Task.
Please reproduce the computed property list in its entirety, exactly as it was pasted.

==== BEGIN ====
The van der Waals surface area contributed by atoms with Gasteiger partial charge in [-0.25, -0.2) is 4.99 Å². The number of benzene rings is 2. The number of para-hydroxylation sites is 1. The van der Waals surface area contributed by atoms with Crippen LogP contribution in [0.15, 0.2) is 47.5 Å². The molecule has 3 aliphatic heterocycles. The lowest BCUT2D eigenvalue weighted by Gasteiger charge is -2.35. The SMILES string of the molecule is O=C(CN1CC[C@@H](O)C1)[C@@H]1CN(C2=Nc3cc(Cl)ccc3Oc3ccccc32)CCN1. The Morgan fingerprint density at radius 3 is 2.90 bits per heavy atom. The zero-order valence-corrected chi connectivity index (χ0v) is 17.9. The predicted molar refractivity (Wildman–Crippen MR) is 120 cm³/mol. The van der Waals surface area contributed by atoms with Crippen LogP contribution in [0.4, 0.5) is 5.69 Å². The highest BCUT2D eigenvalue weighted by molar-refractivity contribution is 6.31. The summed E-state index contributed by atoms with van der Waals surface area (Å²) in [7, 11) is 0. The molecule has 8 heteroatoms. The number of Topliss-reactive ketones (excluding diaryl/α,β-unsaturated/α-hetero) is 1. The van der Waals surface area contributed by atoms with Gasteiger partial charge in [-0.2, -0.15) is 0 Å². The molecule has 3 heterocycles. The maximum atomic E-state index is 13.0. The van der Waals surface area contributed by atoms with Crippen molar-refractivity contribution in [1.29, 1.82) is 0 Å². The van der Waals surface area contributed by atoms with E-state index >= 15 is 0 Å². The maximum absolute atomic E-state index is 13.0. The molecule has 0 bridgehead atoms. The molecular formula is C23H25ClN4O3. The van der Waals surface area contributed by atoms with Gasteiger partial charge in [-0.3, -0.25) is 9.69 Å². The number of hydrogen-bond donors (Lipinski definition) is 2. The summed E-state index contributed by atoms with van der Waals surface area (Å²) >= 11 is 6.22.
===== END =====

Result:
The van der Waals surface area contributed by atoms with Gasteiger partial charge in [-0.25, -0.2) is 4.99 Å². The number of benzene rings is 2. The number of para-hydroxylation sites is 1. The van der Waals surface area contributed by atoms with Crippen LogP contribution in [0.15, 0.2) is 47.5 Å². The molecule has 3 aliphatic heterocycles. The lowest BCUT2D eigenvalue weighted by Gasteiger charge is -2.35. The SMILES string of the molecule is O=C(CN1CC[C@@H](O)C1)[C@@H]1CN(C2=Nc3cc(Cl)ccc3Oc3ccccc32)CCN1. The Morgan fingerprint density at radius 3 is 2.90 bits per heavy atom. The zero-order valence-corrected chi connectivity index (χ0v) is 17.9. The predicted molar refractivity (Wildman–Crippen MR) is 120 cm³/mol. The van der Waals surface area contributed by atoms with Crippen LogP contribution in [0.4, 0.5) is 5.69 Å². The highest BCUT2D eigenvalue weighted by molar-refractivity contribution is 6.31. The summed E-state index contributed by atoms with van der Waals surface area (Å²) in [7, 11) is 0. The molecule has 8 heteroatoms. The number of Topliss-reactive ketones (excluding diaryl/α,β-unsaturated/α-hetero) is 1. The van der Waals surface area contributed by atoms with Gasteiger partial charge in [-0.2, -0.15) is 0 Å². The molecule has 3 heterocycles. The maximum atomic E-state index is 13.0. The van der Waals surface area contributed by atoms with Crippen molar-refractivity contribution in [1.29, 1.82) is 0 Å². The van der Waals surface area contributed by atoms with E-state index >= 15 is 0 Å². The maximum absolute atomic E-state index is 13.0. The molecule has 0 bridgehead atoms. The molecular formula is C23H25ClN4O3. The van der Waals surface area contributed by atoms with Gasteiger partial charge in [-0.3, -0.25) is 9.69 Å². The number of hydrogen-bond donors (Lipinski definition) is 2. The summed E-state index contributed by atoms with van der Waals surface area (Å²) >= 11 is 6.22.